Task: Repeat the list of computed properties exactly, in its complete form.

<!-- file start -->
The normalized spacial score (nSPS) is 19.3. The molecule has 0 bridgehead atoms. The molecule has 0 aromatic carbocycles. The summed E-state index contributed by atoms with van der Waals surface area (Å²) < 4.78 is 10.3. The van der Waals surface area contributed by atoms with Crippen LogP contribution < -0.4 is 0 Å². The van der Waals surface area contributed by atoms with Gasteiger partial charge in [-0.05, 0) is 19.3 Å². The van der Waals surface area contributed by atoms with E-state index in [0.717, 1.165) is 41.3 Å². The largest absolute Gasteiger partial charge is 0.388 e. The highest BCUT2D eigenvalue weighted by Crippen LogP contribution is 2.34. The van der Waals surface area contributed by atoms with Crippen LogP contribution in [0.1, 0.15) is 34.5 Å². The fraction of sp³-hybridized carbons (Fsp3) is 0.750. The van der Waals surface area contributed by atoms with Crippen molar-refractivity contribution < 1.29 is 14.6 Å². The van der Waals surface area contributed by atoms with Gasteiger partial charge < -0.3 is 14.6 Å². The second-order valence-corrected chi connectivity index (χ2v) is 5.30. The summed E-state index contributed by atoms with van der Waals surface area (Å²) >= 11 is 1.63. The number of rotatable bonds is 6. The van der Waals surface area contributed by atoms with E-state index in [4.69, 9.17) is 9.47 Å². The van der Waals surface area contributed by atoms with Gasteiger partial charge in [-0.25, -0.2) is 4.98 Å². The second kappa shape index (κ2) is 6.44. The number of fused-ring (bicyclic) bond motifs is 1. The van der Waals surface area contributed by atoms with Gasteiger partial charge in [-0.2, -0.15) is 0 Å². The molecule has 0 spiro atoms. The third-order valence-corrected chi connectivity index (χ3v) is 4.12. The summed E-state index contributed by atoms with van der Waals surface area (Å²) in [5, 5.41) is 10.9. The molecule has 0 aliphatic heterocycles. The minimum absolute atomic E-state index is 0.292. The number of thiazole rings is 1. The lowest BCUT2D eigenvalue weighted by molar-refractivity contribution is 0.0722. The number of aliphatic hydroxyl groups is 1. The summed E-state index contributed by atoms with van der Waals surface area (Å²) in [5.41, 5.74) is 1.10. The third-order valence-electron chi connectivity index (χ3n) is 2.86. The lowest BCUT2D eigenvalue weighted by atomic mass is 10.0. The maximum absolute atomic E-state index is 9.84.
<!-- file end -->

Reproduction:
The normalized spacial score (nSPS) is 19.3. The molecule has 0 bridgehead atoms. The molecule has 0 aromatic carbocycles. The summed E-state index contributed by atoms with van der Waals surface area (Å²) < 4.78 is 10.3. The van der Waals surface area contributed by atoms with Crippen LogP contribution < -0.4 is 0 Å². The van der Waals surface area contributed by atoms with Gasteiger partial charge in [-0.05, 0) is 19.3 Å². The van der Waals surface area contributed by atoms with E-state index in [0.717, 1.165) is 41.3 Å². The largest absolute Gasteiger partial charge is 0.388 e. The highest BCUT2D eigenvalue weighted by Crippen LogP contribution is 2.34. The van der Waals surface area contributed by atoms with Crippen LogP contribution in [0.1, 0.15) is 34.5 Å². The fraction of sp³-hybridized carbons (Fsp3) is 0.750. The van der Waals surface area contributed by atoms with Crippen molar-refractivity contribution < 1.29 is 14.6 Å². The van der Waals surface area contributed by atoms with Gasteiger partial charge < -0.3 is 14.6 Å². The second-order valence-corrected chi connectivity index (χ2v) is 5.30. The summed E-state index contributed by atoms with van der Waals surface area (Å²) >= 11 is 1.63. The number of rotatable bonds is 6. The van der Waals surface area contributed by atoms with E-state index in [4.69, 9.17) is 9.47 Å². The van der Waals surface area contributed by atoms with Gasteiger partial charge in [-0.25, -0.2) is 4.98 Å². The second kappa shape index (κ2) is 6.44. The number of fused-ring (bicyclic) bond motifs is 1. The van der Waals surface area contributed by atoms with Gasteiger partial charge in [-0.2, -0.15) is 0 Å². The molecule has 0 spiro atoms. The third-order valence-corrected chi connectivity index (χ3v) is 4.12. The summed E-state index contributed by atoms with van der Waals surface area (Å²) in [5, 5.41) is 10.9. The molecule has 0 aliphatic heterocycles. The minimum absolute atomic E-state index is 0.292. The number of thiazole rings is 1. The lowest BCUT2D eigenvalue weighted by molar-refractivity contribution is 0.0722. The number of aliphatic hydroxyl groups is 1. The summed E-state index contributed by atoms with van der Waals surface area (Å²) in [5.41, 5.74) is 1.10. The third-order valence-electron chi connectivity index (χ3n) is 2.86. The lowest BCUT2D eigenvalue weighted by atomic mass is 10.0. The maximum absolute atomic E-state index is 9.84.